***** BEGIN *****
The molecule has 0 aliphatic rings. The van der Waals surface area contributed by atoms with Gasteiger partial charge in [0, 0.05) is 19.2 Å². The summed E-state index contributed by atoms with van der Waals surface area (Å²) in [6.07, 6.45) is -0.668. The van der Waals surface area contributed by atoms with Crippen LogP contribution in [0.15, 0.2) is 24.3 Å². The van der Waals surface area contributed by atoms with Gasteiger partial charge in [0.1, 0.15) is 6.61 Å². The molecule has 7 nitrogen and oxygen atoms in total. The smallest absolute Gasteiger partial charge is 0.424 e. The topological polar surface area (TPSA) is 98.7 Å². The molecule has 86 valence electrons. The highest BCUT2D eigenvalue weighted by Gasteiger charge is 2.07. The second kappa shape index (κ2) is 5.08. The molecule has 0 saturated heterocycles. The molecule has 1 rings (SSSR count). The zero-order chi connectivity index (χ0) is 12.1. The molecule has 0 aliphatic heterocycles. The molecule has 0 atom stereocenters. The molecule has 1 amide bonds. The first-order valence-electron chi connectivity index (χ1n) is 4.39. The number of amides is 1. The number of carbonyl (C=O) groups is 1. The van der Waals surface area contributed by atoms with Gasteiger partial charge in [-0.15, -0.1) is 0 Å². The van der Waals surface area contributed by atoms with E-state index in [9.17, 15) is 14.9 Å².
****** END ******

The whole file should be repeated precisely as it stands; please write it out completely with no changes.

The molecule has 0 aliphatic rings. The van der Waals surface area contributed by atoms with Gasteiger partial charge in [0, 0.05) is 19.2 Å². The summed E-state index contributed by atoms with van der Waals surface area (Å²) in [6.07, 6.45) is -0.668. The van der Waals surface area contributed by atoms with Crippen LogP contribution in [0.15, 0.2) is 24.3 Å². The van der Waals surface area contributed by atoms with Gasteiger partial charge in [0.1, 0.15) is 6.61 Å². The molecule has 7 nitrogen and oxygen atoms in total. The smallest absolute Gasteiger partial charge is 0.424 e. The topological polar surface area (TPSA) is 98.7 Å². The molecule has 86 valence electrons. The highest BCUT2D eigenvalue weighted by Gasteiger charge is 2.07. The second kappa shape index (κ2) is 5.08. The molecule has 0 saturated heterocycles. The molecule has 1 rings (SSSR count). The zero-order chi connectivity index (χ0) is 12.1. The molecule has 0 aliphatic heterocycles. The molecule has 0 atom stereocenters. The molecule has 1 amide bonds. The first-order valence-electron chi connectivity index (χ1n) is 4.39. The number of amides is 1. The number of carbonyl (C=O) groups is 1. The van der Waals surface area contributed by atoms with Gasteiger partial charge in [-0.15, -0.1) is 0 Å². The van der Waals surface area contributed by atoms with E-state index in [9.17, 15) is 14.9 Å².